It’s Florida homegrown cranberry sauce!
Roselle (Hibiscus sabdariffa) is also called Florida cranberry, red sorrel, or Jamaica sorrel. It’s a relative of hibiscus and okra. It’s a beautiful, edible addition to the garden. It was a common plant in Florida Cracker homesteads, and it seems to be making a comeback. The leaves are good in salads, but it’s the little cups at the base of the flowers, called calyces, that everyone’s really after. You can find fresh ones now at Florida farmer’s markets. In Tampa, they’re at Sanwa Farmer’s Market on Hillsborough, which is the holy grail of produce around here.To use them, first you have to remove the little green ball in the center which contains the seeds. I know, it seems like we should eat that part. Although inside they look just like okra seeds, I’ve found zero redeeming qualities in the kitchen. Even after a long simmer, they’re still rough and inedible. I now chuck them over the fence to the chickens and pig next door. Otherwise, compost or trash. (Update: I just learned you can roast them and make “coffee” out of them. hahaha nope.)Once you pop out that seed pod, you’ve got a pile of flower calyces. They’re a lovely shade of red and the tart taste is remarkably similar to cranberries (better I think). Give them a rough chop if you’d like to see the pretty shape, or finely chop to more closely resemble cranberries. Place them in a pot with sugar and orange juice and simmer and stir until they’re super tender.It’s surprising how juicy the calyces are. You’ll end up with a deep-dark red sauce with all the flavor of cranberry-orange relish without any actual cranberries. You can do a blind taste test just for fun.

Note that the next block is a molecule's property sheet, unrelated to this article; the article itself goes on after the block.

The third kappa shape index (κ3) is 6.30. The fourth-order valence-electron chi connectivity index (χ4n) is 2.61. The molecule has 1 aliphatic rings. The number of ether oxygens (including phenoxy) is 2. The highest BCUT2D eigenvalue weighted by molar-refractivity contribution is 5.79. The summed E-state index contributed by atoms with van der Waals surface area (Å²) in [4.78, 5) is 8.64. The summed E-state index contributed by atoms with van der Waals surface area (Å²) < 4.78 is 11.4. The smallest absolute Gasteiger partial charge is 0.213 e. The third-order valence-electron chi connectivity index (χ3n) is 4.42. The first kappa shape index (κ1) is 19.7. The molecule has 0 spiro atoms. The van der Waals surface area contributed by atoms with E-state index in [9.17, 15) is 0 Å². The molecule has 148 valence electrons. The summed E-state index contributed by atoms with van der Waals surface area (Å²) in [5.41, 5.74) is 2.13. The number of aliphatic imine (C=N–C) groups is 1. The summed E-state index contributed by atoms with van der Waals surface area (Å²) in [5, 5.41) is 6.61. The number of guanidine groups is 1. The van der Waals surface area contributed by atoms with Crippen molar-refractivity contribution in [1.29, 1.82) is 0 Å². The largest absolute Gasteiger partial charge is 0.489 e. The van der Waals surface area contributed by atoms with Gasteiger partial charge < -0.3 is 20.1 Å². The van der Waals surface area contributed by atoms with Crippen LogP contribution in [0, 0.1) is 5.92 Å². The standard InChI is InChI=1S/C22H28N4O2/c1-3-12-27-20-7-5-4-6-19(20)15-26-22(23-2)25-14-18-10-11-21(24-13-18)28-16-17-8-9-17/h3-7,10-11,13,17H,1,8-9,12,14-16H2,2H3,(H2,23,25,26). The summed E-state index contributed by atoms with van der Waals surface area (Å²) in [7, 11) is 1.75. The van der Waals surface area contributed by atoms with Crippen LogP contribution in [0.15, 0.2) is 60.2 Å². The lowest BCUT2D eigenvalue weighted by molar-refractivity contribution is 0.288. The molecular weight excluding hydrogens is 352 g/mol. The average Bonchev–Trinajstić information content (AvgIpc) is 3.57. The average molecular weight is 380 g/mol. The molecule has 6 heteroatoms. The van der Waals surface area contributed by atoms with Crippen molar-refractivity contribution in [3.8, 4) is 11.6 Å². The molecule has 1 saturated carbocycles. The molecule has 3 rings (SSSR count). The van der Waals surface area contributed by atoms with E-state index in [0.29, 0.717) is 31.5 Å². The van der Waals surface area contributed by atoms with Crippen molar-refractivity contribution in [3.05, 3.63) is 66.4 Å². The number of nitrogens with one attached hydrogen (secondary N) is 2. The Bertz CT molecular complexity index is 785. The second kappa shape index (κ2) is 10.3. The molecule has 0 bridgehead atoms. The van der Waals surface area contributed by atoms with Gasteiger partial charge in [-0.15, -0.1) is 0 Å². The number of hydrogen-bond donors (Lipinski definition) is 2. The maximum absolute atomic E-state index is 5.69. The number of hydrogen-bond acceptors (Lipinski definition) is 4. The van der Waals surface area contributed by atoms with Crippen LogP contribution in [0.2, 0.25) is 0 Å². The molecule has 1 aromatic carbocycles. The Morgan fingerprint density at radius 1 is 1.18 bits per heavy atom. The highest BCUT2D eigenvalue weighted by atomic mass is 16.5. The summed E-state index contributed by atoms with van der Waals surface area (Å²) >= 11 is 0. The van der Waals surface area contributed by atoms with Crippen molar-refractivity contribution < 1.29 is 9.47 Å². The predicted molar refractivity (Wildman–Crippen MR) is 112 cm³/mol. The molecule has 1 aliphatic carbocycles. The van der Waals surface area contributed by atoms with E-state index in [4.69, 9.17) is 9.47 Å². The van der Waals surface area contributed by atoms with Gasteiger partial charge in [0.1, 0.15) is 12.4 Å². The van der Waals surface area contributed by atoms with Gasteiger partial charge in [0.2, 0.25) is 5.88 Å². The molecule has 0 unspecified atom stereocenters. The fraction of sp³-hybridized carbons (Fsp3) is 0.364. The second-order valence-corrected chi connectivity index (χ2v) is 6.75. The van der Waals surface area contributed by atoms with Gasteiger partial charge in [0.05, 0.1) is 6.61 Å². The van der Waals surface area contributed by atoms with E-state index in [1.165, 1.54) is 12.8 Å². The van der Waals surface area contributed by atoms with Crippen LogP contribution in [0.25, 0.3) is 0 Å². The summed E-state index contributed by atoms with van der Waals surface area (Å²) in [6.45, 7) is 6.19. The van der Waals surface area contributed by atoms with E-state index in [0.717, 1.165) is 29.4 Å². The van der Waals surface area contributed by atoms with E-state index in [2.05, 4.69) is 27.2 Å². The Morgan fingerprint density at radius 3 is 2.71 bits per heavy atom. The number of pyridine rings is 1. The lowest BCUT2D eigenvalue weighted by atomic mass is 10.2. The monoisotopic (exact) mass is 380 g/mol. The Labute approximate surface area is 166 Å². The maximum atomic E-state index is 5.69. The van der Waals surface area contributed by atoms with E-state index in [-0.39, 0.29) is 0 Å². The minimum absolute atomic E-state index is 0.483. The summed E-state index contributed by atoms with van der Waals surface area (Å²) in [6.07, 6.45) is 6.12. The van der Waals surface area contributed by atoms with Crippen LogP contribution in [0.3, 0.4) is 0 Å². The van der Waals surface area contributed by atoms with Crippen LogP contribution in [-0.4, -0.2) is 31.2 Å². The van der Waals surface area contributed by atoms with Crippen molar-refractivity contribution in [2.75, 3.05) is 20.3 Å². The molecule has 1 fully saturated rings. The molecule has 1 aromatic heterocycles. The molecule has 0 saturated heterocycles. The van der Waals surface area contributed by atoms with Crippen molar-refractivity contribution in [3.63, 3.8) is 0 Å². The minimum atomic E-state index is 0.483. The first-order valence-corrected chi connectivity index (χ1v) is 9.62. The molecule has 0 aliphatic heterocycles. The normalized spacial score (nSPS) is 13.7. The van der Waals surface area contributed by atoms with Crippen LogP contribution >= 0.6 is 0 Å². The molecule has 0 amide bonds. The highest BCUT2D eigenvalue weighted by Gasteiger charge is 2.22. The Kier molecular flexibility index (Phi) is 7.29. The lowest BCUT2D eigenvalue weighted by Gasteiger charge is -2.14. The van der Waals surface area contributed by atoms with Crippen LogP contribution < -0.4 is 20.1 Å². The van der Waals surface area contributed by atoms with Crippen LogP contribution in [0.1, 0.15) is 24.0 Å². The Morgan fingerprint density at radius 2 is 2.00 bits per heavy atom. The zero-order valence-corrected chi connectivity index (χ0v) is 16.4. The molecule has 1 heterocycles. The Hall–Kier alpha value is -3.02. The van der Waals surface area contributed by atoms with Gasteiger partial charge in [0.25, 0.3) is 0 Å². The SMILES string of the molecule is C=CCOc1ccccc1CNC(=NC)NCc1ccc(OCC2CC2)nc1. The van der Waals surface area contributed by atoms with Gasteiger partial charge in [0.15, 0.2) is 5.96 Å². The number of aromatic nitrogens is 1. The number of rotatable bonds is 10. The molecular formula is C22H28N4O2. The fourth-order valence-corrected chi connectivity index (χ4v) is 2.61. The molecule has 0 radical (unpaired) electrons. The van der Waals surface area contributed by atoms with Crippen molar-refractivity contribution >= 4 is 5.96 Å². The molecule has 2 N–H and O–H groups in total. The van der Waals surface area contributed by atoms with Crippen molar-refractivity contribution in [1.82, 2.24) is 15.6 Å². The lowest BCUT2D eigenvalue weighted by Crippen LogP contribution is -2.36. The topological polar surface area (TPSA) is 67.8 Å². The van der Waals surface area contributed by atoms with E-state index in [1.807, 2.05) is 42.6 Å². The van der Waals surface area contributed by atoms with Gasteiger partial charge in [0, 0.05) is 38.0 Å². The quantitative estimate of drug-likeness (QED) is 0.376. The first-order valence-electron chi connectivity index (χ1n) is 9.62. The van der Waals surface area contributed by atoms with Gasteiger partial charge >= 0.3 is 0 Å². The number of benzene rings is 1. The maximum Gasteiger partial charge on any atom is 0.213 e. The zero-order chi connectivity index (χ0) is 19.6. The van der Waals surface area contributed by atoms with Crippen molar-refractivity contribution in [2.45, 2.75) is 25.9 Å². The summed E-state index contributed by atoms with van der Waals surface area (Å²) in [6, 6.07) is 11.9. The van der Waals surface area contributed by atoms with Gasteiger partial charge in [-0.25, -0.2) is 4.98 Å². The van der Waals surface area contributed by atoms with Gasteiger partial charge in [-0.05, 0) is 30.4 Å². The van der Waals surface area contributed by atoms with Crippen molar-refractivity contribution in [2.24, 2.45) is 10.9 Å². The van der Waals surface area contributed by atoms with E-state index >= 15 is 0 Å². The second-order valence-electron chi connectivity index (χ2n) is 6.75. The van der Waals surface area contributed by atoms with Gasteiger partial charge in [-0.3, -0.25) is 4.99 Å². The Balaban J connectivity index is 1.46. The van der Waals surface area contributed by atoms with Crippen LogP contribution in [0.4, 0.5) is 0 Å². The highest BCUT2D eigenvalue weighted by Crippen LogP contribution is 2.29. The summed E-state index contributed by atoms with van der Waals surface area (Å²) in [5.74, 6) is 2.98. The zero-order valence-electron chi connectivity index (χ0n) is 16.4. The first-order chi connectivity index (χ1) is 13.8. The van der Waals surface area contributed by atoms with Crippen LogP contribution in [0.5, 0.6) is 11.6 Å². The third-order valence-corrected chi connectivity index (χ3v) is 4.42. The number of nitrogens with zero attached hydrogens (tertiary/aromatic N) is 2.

Some of my family will be game for that. The rest will expect canned jellied cranberry sauce, which we’ll serve right alongside it. I think Thanksgiving would be canceled if we didn’t have it. I will slice it and put it on a glass plate, my job since I was knee-high to a grasshopper even though I’ve never been good at it. I hide the wonky slices underneath the few good ones. Don’t tell.I’m going to pass on those jelly slices this year. This roselle & orange relish is where it’s at.
I hope you find a way to add a little bit of Florida to your Thanksgiving table, and give thanks to all our state has to offer.
- 5 cups chopped roselle calyces
- juice and zest of 2 oranges
- 1-1 1/2 cups sugar
- 1 cup liquid (water or juice)
- Simmer all the ingredients in a Dutch oven until the roselle is tender, 20-30 minutes. Taste and sweeten as you like. Continue simmering until it reduces to the thickness you prefer. Transfer to a glass jar or dish and refrigerate until ready to serve.